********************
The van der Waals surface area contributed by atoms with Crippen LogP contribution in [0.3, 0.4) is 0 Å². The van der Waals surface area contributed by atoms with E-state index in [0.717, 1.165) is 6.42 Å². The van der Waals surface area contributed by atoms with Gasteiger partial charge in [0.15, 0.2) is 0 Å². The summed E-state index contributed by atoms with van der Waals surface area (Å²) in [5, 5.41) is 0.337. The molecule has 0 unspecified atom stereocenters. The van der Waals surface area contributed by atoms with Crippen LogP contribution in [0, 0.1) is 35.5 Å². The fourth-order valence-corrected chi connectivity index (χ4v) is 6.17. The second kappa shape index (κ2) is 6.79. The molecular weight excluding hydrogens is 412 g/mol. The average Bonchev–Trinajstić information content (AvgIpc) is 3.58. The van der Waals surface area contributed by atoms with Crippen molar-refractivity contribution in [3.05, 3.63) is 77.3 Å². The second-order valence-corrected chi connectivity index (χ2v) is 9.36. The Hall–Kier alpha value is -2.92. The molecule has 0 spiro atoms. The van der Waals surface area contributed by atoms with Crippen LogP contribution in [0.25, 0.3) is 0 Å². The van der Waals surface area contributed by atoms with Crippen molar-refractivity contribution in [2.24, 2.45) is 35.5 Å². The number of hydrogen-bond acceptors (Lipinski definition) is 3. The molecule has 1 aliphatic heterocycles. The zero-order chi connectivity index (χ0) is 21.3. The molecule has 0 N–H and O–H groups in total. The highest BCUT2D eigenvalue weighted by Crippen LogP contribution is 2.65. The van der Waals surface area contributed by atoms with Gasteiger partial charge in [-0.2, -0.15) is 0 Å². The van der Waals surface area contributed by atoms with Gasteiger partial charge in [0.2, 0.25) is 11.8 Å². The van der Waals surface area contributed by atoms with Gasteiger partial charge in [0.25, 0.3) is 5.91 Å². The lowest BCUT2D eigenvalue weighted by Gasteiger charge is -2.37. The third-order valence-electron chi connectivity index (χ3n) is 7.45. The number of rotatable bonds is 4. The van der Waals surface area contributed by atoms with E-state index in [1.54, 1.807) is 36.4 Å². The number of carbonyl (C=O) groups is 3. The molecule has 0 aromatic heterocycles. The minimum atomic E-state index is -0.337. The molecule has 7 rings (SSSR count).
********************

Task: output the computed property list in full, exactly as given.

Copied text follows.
The van der Waals surface area contributed by atoms with Crippen LogP contribution in [0.3, 0.4) is 0 Å². The van der Waals surface area contributed by atoms with E-state index in [0.717, 1.165) is 6.42 Å². The van der Waals surface area contributed by atoms with Gasteiger partial charge in [0.15, 0.2) is 0 Å². The summed E-state index contributed by atoms with van der Waals surface area (Å²) in [5, 5.41) is 0.337. The molecule has 0 unspecified atom stereocenters. The van der Waals surface area contributed by atoms with Crippen LogP contribution in [0, 0.1) is 35.5 Å². The fourth-order valence-corrected chi connectivity index (χ4v) is 6.17. The second kappa shape index (κ2) is 6.79. The molecular weight excluding hydrogens is 412 g/mol. The average Bonchev–Trinajstić information content (AvgIpc) is 3.58. The van der Waals surface area contributed by atoms with Crippen molar-refractivity contribution in [3.05, 3.63) is 77.3 Å². The second-order valence-corrected chi connectivity index (χ2v) is 9.36. The Hall–Kier alpha value is -2.92. The molecule has 0 spiro atoms. The van der Waals surface area contributed by atoms with Crippen LogP contribution in [0.25, 0.3) is 0 Å². The van der Waals surface area contributed by atoms with Crippen molar-refractivity contribution in [2.24, 2.45) is 35.5 Å². The number of hydrogen-bond acceptors (Lipinski definition) is 3. The molecule has 1 aliphatic heterocycles. The zero-order chi connectivity index (χ0) is 21.3. The molecule has 0 N–H and O–H groups in total. The highest BCUT2D eigenvalue weighted by Crippen LogP contribution is 2.65. The van der Waals surface area contributed by atoms with Gasteiger partial charge in [-0.2, -0.15) is 0 Å². The van der Waals surface area contributed by atoms with Gasteiger partial charge in [0.2, 0.25) is 11.8 Å². The van der Waals surface area contributed by atoms with Gasteiger partial charge in [0.25, 0.3) is 5.91 Å². The lowest BCUT2D eigenvalue weighted by Gasteiger charge is -2.37. The third-order valence-electron chi connectivity index (χ3n) is 7.45. The number of rotatable bonds is 4. The van der Waals surface area contributed by atoms with E-state index in [1.54, 1.807) is 36.4 Å². The number of carbonyl (C=O) groups is 3. The molecule has 0 aromatic heterocycles. The minimum atomic E-state index is -0.337. The molecule has 7 rings (SSSR count).